Timothy and the Apocalypse have released the new album titled ‘Future So Bright’. That first initial listen gave me that unique impression that this is a score to a film yet to be made. I also realized, as my Roku box was streaming whatever it wanted to, that this album syncs to the 1927 Fritz Lang film ‘Metropolis’. Coincidence? Maybe. The album titled lends that it may be one of those cosmic coincidences.
This album, however, more than stands on its own. It stands with itself. Part instrumental. Part concept. All original, the music is as worldly as it is unique, each track bears the fruit of genius with original sounding instrumentation and instruments, with enough creativity to fill the world itself.
Future So Bright is the debut long player from Timothy and the Apocalypse. A critical update to the catalogues of downtempo house and the subversive revival of acid-jazz.
Timothy and the Apocalypse is the solo musical endeavour Timothy Poulton, an Australian musician, composer, songwriter and producer for Mass Experience. After two years living through a world pandemic, catastrophic Australian bushfires, career change and challenging family issues Tim started writing music again as an outlet for his frustrated creativity. Using his experience from rock, pop and indie from the eighties, dance and rave from the nineties, hip-hop and electronica from the twenty-first century, Timothy and the Apocalypse has released numerous singles and an EP in the lead up to his debut body of work.
Future So Bright sways in the wind of many styles, floating on the whims and collecting remnants of electronica’s history and reactivating past elements of contemporary music. The combination of vintage guitars and Teenage Engineering Pocket Collection synths, Future So Bright updates the likes of Air’s Moon Safari and St. Germain’s Tourist with a dystopian digital edge.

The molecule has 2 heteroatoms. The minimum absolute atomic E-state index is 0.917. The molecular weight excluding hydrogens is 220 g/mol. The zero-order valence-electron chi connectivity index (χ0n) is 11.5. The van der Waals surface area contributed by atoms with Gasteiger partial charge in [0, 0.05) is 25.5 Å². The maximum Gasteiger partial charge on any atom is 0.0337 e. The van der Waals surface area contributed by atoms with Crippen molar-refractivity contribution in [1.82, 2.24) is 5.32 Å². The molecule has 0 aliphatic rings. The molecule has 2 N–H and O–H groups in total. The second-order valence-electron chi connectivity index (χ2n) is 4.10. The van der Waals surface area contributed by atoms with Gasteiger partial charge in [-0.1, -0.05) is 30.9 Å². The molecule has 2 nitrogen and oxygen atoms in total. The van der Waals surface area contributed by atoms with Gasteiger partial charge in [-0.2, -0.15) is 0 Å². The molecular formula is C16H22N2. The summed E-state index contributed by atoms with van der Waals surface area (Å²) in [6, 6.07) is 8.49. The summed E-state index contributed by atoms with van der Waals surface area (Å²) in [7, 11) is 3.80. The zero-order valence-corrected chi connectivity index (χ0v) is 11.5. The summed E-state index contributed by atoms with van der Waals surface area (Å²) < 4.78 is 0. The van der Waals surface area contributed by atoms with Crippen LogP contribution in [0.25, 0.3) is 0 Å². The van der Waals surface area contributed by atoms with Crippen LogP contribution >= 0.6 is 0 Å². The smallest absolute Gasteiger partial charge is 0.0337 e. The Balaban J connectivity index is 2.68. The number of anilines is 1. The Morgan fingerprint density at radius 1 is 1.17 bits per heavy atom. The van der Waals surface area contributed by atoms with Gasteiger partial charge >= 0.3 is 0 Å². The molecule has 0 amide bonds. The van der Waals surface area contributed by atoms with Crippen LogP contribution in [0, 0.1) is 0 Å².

Despite the album’s contextual potency, Tim’s production is expansive, psychedelic and deeply enjoyable. Opening groover I’ll Be Yours comes to life with disembodied voices, fluttering synths and soaring guitars as does The Mindful Cherub, playing off conventional desires for HipHop Radio and commercial meditation with soothingly illusionary chimes and 60’s psyche escapism.
Future So Bright is further illuminated by leading single You Oughta To Love Me featuring Kate M Little, as the tempo rises textures thicken and amongst the mirage of massive synths Katie’s cry rings true to all of our mothers. As the album unfolds the Tim’s sense of irony continues to imbue his work with references that discredit the status quo, remixes of Dirty Dictator and Turf Traveler by Floating Pyramids bookend Insidious Harmony, a trio of sonic somas that spatially allude to one story of collapse while offering beatific delights within.
With his previous career as a internationally acclaimed photographer behind him, Timothy Poulton’s music still carries a profound love and respect for the natural world, his appreciation of form and function as aspects of power saw him have Future So Bright engineered in the Forbes Street Studio with Chris Hamer-Smith (Thundamentals, Hilltop Hoods, Emma Donovan) and mastered by legend Mike Marsh (Basement Jaxx, Calvin Harris, Depeche Mode) in the UK.
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